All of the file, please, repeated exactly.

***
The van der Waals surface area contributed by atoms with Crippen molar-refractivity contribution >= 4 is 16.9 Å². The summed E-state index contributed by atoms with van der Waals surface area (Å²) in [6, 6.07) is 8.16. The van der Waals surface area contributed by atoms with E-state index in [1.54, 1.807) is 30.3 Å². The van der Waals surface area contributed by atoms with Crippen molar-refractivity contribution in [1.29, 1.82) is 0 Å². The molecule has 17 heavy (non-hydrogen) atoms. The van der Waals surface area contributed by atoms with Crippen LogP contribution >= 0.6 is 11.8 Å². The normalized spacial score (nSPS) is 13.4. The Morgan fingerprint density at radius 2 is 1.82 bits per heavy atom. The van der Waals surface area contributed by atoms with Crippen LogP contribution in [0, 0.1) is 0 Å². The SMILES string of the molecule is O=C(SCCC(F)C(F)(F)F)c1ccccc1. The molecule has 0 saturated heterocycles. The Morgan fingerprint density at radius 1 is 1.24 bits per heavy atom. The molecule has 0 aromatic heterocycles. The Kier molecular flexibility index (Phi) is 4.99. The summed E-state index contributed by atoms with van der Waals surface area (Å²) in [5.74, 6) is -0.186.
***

The van der Waals surface area contributed by atoms with Crippen molar-refractivity contribution >= 4 is 16.9 Å². The summed E-state index contributed by atoms with van der Waals surface area (Å²) in [6, 6.07) is 8.16. The van der Waals surface area contributed by atoms with E-state index in [1.54, 1.807) is 30.3 Å². The van der Waals surface area contributed by atoms with Crippen molar-refractivity contribution in [1.29, 1.82) is 0 Å². The molecule has 17 heavy (non-hydrogen) atoms. The van der Waals surface area contributed by atoms with Crippen LogP contribution >= 0.6 is 11.8 Å². The normalized spacial score (nSPS) is 13.4. The Morgan fingerprint density at radius 2 is 1.82 bits per heavy atom. The van der Waals surface area contributed by atoms with Crippen LogP contribution in [0, 0.1) is 0 Å². The SMILES string of the molecule is O=C(SCCC(F)C(F)(F)F)c1ccccc1. The molecule has 0 saturated heterocycles. The Morgan fingerprint density at radius 1 is 1.24 bits per heavy atom. The molecule has 0 aromatic heterocycles. The Kier molecular flexibility index (Phi) is 4.99. The summed E-state index contributed by atoms with van der Waals surface area (Å²) in [5.74, 6) is -0.186.